By: Claire Jordan | Photography: Rachel Nipp
Most college students have an inner Don Draper or Audrey Hepburn longing to strut around with cigarette in hand and clever comment at the ready. Unfortunately, this pipe dream has been compromised.
On October 1, 2014, our beloved campus was declared tobacco-free. According to the State Board of Regents, “The use of all forms of tobacco products on property owned, leased, rented, in the possession of, or in any way used by the University System of Georgia or its affiliates is expressly prohibited,” which initially raised some concerns. Some students felt that the culture of UGA was being threatened. “I think people should be able to choose what they want to do regardless of personal health value,” says Mariam Turner, a freshman communication sciences and disorders major from Canton. “I think [smoking] should be limited to certain areas to reduce second-hand smoke, but I don’t think we should eliminate it from the campus altogether. It feels too controlling.”
However, several months later, not much seems to have changed. Sure, there aren’t circles of students lighting up right outside the MLC, but smokers are still spotted around campus. In fact, most student smokers have adapted quite well. No one has organized some feverish demonstration outside the Tate Center. Nothing remarkably defiant has appeared on social media. “This regulation seems like a good idea to me,” says Ishani Podder, a freshman management information systems and international business major from Norcross. This passivity is most likely due to the fact that UGA is a little late to the tobacco-free party. Colleges like Piedmont College and Athens Technical College surrendered their tobacco rights almost a decade ago. So while the Ron Swansons of this world may go red in the face at the first mention of government involvement, change was inevitable here.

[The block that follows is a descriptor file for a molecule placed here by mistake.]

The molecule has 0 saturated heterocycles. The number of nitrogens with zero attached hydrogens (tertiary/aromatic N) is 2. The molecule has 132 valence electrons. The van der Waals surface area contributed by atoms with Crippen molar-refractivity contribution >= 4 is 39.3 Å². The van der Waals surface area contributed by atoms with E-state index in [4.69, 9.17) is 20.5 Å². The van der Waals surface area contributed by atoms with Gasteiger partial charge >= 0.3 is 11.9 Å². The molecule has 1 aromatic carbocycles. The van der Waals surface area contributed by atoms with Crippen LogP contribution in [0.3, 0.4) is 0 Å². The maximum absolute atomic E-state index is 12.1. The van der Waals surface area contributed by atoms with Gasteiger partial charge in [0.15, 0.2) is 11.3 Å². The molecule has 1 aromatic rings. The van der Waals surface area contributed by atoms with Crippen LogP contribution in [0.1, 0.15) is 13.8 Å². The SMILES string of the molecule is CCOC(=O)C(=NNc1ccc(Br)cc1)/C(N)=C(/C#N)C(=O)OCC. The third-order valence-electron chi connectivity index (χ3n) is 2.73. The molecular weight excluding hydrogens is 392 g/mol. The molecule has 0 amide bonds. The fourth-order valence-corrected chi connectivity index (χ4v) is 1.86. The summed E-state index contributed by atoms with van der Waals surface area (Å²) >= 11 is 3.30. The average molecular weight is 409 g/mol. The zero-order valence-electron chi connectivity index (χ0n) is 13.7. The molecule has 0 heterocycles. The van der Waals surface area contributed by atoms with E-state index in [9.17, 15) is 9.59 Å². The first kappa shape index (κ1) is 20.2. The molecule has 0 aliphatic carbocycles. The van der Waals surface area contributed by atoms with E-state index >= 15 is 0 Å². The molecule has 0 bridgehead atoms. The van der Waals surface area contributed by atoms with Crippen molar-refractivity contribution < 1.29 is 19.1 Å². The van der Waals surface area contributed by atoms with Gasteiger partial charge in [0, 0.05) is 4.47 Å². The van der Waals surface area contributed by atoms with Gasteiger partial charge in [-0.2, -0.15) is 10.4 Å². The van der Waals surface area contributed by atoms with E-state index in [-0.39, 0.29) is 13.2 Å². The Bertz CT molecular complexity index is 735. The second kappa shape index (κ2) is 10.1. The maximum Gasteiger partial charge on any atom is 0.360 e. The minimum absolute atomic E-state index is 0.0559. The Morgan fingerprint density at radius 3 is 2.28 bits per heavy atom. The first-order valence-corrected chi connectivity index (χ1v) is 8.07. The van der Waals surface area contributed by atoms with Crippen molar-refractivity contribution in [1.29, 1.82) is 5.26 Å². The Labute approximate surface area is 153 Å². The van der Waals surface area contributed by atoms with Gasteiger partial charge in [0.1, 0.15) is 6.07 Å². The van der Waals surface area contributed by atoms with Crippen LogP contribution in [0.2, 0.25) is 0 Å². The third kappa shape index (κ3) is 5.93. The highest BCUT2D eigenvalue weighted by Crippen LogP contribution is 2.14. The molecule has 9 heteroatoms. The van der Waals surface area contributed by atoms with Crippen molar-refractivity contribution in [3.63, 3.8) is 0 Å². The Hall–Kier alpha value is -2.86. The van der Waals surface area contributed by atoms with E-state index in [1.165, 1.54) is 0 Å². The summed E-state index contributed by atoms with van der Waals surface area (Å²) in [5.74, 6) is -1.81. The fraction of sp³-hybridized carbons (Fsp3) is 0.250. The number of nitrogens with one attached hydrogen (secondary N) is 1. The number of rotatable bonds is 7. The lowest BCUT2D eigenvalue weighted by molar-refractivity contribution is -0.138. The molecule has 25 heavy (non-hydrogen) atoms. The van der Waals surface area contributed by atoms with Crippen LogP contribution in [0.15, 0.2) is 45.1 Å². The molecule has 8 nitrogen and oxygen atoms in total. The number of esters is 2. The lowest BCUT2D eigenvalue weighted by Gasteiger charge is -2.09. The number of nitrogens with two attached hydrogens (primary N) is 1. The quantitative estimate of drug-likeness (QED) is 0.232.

From the beginning, this law was never meant to be a way for the police to come crackin’ down on tobacco use, but rather a movement toward a healthier environment–hence the saying “Let’s Clear the Air” stretching across hundreds of posters around campus.
Several students fully support this initiative. “I think the law is a good idea,” says Indigo Velazquez, a junior finance major from Macon. “It promotes both physical and environmental health. This regulation will make the air cleaner and safer.”
The Board of Regents defines administration of the law as “a shared community responsibility.” Therefore, enforcement has not been particularly jarring. “Honestly, the law has not affected me whatsoever,” says Zach Fossier, a sophomore mass media arts major from Woodstock. “I’ve smoked on campus pretty consistently since the law was put in place and nobody has said anything to me.” While it seems as though individual smokers will continue to puff in peace, the law has successfully disbanded the masses, significantly improving the air quality for all students and fulfilling its purpose.
For more information about the tobacco-free policy on campus, please visit the University System of Georgia’s website at www.usg.edu/tobaccofree/.